Rosalinda hemmed and hawed. She looked up to a church tower. She did not answer. “You just cannot admit it, can you? Three simple words…I…don’t…know. Try it.”
She ignored me. I dropped the topic. We entered a portal draped in velvet curtains to keep the night chill out. We sat down and the waiter answered in the positive when I asked if the drinks were chilled and not at room temperature. Open black umbrellas were suspended upside down from the ceiling, greatly dimming the power of the lights. He then indicated that the menu was full of brick oven pizzas. A cold bottle of happy arrived. “I think we’ll be here for a while,” I said to Rosalinda. This is where our recovery begins.” We felt better, even refreshed and were deserving of a hot meal. Conversations flowed as did tunes of Bossa Nova and jazz. Magia Negra is a student hangout as well as for other intellectuals. Not surprisingly, the owner has hung typical lefty placards. One espouses Bob Marley’s connection and approval of cannabis. Nearby is the mandatory Che Guevara t-shirt. It curiously does not glorify the only thing the man was good at…murdering people. A framed psychedelic peace symbol rests below. The dilemma with establishments like Magia Negra is that they are so intrinsically appealing and universally interesting. A poster above the refrigerator is of the Boulevard of Broken Dreams. Not soon after I inquired about its origin, Juan Carlos spoke of his affinity for Green Day. Though out of my age bracket, I tended to agree. The handsome college grad took care of us. Conversation ebbed and flowed. He poked and prodded into my background until he hit a sweet spot, South American and American literature. He reads voraciously. Comments went back and forth between trying to understand what in the world Jorge Luis Borges was trying to say in “The Garden of Forking Paths” to whether that had anything to do with the Guatemalan Miguel Ángel Asturias. I could hardly keep up and I doubt I made much sense. Juan Carlos’ excitement was palpable. His attention was interrupted only when a beautiful young woman walked through the entrance, whom he would undress with his eyes before asking me about my take on Hemmingway. Next to me Rosalinda kept quiet. While at university in Juliaca, she did her best to avoid the Romantic period of the 1800’s or surrealists of the last century. She felt out of place. I put my hand on her right shoulder, leaned over, and whispered to her, “Don’t worry, I haven’t talked about this stuff in years. I am only pretending to know half of what is being discussed.”
She cracked a smile and we moved the topic of conversation to relationships, right in her wheelhouse and for me a language more foreign than Hebrew. The hours lingered on and other bar staff joined as fewer customers needed attention. As the only woman, the men peppered her with questions, some of them direct and uncomfortable even for me. Nevertheless she held her own and for a country where machismo is deeply ingrained Rosalinda was taken as an equal. I observed her comfort and confidence level grow. New to chatting with unfamiliar folks in a dark, dim, and smoky lounge, she was doing well enough. Her head was above water all the time. We crossed the Plaza de Armas back to the hotel. Some of the lamps were lit; some have been extinguished for a long time. Near midnight, few horns honked. Quiet was settling in for a handful of hours. A few homeless men were asleep on the benches. “Do you feel better? Did you have a good time?”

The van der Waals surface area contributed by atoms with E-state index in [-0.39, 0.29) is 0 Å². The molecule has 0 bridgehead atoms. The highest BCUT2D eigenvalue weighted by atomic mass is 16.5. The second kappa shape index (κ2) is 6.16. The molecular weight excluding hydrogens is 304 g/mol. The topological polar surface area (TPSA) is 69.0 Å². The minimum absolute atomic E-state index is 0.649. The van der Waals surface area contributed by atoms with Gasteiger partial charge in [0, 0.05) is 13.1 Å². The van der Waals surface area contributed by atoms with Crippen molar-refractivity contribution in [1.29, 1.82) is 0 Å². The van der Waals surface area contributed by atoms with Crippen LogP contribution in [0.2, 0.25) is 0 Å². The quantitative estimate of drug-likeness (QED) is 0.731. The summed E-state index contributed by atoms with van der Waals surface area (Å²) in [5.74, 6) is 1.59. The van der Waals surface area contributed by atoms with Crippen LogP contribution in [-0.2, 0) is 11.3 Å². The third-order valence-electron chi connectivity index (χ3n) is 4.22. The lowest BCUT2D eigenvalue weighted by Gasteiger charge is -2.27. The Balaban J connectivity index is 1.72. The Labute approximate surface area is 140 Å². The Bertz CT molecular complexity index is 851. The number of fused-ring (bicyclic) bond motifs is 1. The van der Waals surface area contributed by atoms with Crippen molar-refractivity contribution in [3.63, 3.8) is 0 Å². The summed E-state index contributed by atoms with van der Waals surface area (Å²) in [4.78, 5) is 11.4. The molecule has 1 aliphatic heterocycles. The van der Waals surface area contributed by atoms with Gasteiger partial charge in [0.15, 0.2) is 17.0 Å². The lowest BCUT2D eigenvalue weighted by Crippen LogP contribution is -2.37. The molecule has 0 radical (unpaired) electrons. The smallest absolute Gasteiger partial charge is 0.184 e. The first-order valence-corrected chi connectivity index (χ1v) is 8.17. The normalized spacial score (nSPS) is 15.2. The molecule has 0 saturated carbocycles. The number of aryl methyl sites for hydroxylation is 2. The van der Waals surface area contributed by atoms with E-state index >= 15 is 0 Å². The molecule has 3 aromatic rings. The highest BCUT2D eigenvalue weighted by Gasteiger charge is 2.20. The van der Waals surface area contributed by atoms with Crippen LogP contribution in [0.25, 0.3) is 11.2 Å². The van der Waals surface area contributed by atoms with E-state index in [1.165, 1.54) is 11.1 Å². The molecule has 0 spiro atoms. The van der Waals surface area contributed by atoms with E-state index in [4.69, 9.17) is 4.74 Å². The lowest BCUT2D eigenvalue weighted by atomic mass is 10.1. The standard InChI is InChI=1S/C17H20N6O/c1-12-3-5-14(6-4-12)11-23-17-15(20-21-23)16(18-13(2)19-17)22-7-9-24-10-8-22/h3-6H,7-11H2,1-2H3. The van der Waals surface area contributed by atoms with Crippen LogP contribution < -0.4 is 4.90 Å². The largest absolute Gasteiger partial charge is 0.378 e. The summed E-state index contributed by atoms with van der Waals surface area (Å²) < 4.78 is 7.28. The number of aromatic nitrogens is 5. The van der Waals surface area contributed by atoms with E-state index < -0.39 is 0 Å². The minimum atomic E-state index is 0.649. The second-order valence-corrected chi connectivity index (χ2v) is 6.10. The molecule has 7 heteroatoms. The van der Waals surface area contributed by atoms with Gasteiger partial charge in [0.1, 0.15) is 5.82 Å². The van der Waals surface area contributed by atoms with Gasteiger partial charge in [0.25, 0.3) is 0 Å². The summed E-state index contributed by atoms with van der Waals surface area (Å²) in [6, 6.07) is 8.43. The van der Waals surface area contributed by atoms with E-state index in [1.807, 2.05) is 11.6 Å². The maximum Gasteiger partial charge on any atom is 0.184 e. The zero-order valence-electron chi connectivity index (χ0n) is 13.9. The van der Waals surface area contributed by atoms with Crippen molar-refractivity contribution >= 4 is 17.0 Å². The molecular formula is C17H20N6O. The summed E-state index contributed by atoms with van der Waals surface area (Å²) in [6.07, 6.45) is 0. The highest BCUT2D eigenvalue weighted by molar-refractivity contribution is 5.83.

“Sí. I am not used to it. Peruvians do not go out like that.”
“Wait until we get to Cusco.”
Much to my disappointment, I have not been able to soak in as much of Ayacucho as I planned several months ago. Currently my lower intestinal tract is the setting of something between the bombing of Pearl Harbor and the some of the scenes in “300”. Rosalinda has looked after me. Without asking, she has left and brought back medicine to combat everything from my digestive eruptions to an earache.
I groaned while clenching my abdomen. A guttural rumble emanating from my bowels resonated throughout the room. “What was that?” she asked in shock.
“I think the Spartans and the Persians are having a go at it.” I examined the contents of the plastic bag. “Whoa! Look at all this stuff! You must have cleared out have the pharmacy. I already have antibiotics,” Ciproflox specifically. It has saved me on many a trip. I made a run for the toilet.
“I have some pain killers, something for a fever, and-“
“I don’t have a fever.”
“Por si acaso…” Just in case.
During the afternoon, we watched the semifinal between Uruguay and the Dutch. At times, my internal bursts and discharges drowned out the sound of the vuvuzelas.
Tot: 0.231s; Tpl: 0.012s; cc: 26; qc: 107; dbt: 0.0653s; 1; m:apollo w:www (22.214.171.124); sld: 2;
; mem: 6.8mb